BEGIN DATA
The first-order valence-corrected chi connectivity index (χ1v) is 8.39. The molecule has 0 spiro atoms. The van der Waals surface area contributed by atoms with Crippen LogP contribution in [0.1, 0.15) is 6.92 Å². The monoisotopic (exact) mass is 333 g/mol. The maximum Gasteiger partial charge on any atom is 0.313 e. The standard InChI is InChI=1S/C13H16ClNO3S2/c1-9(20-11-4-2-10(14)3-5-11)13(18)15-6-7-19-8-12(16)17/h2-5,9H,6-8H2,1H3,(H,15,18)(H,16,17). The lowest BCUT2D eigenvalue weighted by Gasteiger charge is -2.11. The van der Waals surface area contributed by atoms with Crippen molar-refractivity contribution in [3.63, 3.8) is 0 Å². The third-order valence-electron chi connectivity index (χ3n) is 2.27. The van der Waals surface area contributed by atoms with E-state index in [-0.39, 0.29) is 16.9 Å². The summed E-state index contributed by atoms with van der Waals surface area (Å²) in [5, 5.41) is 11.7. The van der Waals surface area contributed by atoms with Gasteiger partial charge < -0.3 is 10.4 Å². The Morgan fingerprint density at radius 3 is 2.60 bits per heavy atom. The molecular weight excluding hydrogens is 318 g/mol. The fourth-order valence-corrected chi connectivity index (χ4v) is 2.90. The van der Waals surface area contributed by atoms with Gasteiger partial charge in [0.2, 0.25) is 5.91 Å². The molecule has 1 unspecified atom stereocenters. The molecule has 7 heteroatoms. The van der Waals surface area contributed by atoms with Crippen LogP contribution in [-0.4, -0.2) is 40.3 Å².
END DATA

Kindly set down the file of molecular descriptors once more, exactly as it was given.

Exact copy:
The first-order valence-corrected chi connectivity index (χ1v) is 8.39. The molecule has 0 spiro atoms. The van der Waals surface area contributed by atoms with Crippen LogP contribution in [0.1, 0.15) is 6.92 Å². The monoisotopic (exact) mass is 333 g/mol. The maximum Gasteiger partial charge on any atom is 0.313 e. The standard InChI is InChI=1S/C13H16ClNO3S2/c1-9(20-11-4-2-10(14)3-5-11)13(18)15-6-7-19-8-12(16)17/h2-5,9H,6-8H2,1H3,(H,15,18)(H,16,17). The lowest BCUT2D eigenvalue weighted by Gasteiger charge is -2.11. The van der Waals surface area contributed by atoms with Crippen molar-refractivity contribution in [3.63, 3.8) is 0 Å². The third-order valence-electron chi connectivity index (χ3n) is 2.27. The van der Waals surface area contributed by atoms with E-state index in [-0.39, 0.29) is 16.9 Å². The summed E-state index contributed by atoms with van der Waals surface area (Å²) in [5, 5.41) is 11.7. The van der Waals surface area contributed by atoms with Gasteiger partial charge < -0.3 is 10.4 Å². The Morgan fingerprint density at radius 3 is 2.60 bits per heavy atom. The molecular weight excluding hydrogens is 318 g/mol. The fourth-order valence-corrected chi connectivity index (χ4v) is 2.90. The van der Waals surface area contributed by atoms with Gasteiger partial charge in [0.2, 0.25) is 5.91 Å². The molecule has 1 unspecified atom stereocenters. The molecule has 7 heteroatoms. The van der Waals surface area contributed by atoms with Crippen LogP contribution in [-0.4, -0.2) is 40.3 Å².